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How to design more sustainable mines

It’s never too early or late to make a mining operation more sustainable. Stantec’s Greg Gillian and Lauren Meyer join Carly Leonida to explore the benefits of an integrated design approach

SPONSORED BY STANTEC

As awareness around the need for greater sustainability in mining grows – sustainability in both metals production and maintenance of environmental and social standards – so too does interest in concepts and technologies that will help miners to achieve it.

Yet, in the face of rapidly declining ore grades, mounting waste dumps and higher operating costs, it can be hard to know where to start, let alone how to tie initiatives together over time to generate the best return on investment and achieve the greatest impacts.

Greg Gillian, Vice President of Mining, and Lauren Meyer, Co-lead of the Sustainable Mining by Design initiative, at engineering firm, Stantec, joined me to share their expert advice.

“What’s changed?” I asked them. “What’s driving this need to tread lightly on the landscape?”

“Stakeholders are certainly influencing mining companies’ decisions when it comes to sustainability, and not just financial stakeholders, but communities and other local groups too,” Gillian explained.

“There are a couple of places where we see the impact of this. First, mining companies are evolving their internal cultures; sustainability is becoming a core part of their moral compass and values.

“Another is the way in which mining companies are pulling the concept of sustainability out of traditional sustainability departments and making it part of their organisations. This allows them to emphasize their commitments to sustainability throughout their operations. There’s much greater awareness now of the need for this.”

Lowering risk, increasing profitability

Although sustainability-based projects can be seen as an added expense, if done right, they often improve mine profitability and lower risk over the long term.

Meyer weighed in: “There are lots of opportunities to drive profitability through greater sustainability,” she said.

“Whether it’s through decreasing operating costs by using electric vehicles or transitioning a mill from a traditional power source to a renewable one. These often come with larger upfront costs, but the technology ends up paying for itself and usually works out to be cheaper than fossil fuelled options in the long run.

“A huge bonus, particularly for the implementation of renewables, is that after the mine is closed, the power equipment at the site then becomes an asset. Not only can the company continue to make money, but it can also provide energy back to the grid and local communities. This helps to enhance the company’s social license to operate while driving down net present costs.”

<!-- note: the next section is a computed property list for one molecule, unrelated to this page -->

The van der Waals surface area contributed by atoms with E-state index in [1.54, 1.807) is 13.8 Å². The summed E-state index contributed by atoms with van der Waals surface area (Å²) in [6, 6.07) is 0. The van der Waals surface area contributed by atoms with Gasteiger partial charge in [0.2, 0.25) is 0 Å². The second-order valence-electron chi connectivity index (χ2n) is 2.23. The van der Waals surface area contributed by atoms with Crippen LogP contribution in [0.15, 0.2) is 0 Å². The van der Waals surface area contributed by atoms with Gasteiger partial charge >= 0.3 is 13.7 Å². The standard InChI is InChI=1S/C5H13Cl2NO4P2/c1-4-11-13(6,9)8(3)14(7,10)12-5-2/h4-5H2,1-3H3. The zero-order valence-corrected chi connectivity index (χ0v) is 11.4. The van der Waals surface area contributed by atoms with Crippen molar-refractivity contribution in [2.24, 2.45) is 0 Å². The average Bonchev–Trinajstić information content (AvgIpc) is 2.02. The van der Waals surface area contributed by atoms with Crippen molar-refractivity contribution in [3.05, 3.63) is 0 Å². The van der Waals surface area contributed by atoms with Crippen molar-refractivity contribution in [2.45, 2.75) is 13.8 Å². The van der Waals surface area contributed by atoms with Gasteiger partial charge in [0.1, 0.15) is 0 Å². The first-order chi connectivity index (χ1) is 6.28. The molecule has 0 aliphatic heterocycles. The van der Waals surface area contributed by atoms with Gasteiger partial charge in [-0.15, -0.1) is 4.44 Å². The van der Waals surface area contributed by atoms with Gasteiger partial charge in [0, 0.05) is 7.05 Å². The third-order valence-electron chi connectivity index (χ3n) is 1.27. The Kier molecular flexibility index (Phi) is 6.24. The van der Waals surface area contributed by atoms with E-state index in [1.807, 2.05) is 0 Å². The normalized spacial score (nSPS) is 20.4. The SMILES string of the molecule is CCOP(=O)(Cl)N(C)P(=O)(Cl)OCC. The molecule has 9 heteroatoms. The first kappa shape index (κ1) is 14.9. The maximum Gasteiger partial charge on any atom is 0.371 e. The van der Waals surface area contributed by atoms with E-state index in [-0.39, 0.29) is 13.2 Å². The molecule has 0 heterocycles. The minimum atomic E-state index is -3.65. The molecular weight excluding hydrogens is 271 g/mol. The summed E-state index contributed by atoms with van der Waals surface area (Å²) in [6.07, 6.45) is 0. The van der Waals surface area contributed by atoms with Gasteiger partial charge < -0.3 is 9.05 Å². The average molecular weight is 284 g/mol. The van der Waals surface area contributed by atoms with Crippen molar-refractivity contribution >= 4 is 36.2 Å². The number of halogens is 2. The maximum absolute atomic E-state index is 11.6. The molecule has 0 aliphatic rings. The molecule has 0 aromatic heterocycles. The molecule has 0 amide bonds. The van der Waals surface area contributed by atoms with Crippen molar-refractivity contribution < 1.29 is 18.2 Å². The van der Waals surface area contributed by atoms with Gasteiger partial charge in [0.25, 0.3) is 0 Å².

It can also improve a project’s risk rating. By investing more capital upfront to utilise solutions that, for instance, dewater mine tailings and reduce the risk of a dam breach, mining companies could open the door to a greater range of investment options, lower lender rates and decrease their insurance premiums.

A social license to operate

Social licence to operate is another big risk for both investors and mining companies.

In many instances, land and water stewardship or biodiversity are the main source of disagreements with stakeholders. Although most mining companies are already implementing rigorous environmental controls, some still have issues building or maintaining trust with different groups.

Going forward, improved community engagement, providing jobs for locals, identifying projects that could generate shared value, and being transparent about mine impacts will be key to reducing that risk and maintaining funding opportunities.

“Trust issues stem from more than just environmental factors, so the mine design needs to address–holistically—the environmental, social and governance (ESG) factors that stakeholders care about,” said Gillian.

“Trust is built through repetitive interactions over time. But by showing that they are trying to move the bar forward when it comes to sustainability and sticking to their ESG commitments, mining companies will make headway.”

Meyer agreed: “To create that record of trust, companies must also share positive stories about how they’re treating people and the planet right. Everything we see and hear about mining today, tends to be negative, we need to make sure that those positive stories are being heard.”

Stantec engineers manage many remote mine sites and tailing storage facilities, like this one in the mountains of South America. Image: Stantec

Harnessing shared knowledge

The environment and the way we interact with it is a very visible part of mining. For many people, it’s a very emotive subject so it’s important that companies take ownership of their past performance, whether good or bad, and explain to stakeholders how they plan to improve.

It’s also important to leverage knowledge and best practices from outside of mining to accelerate internal sustainability efforts.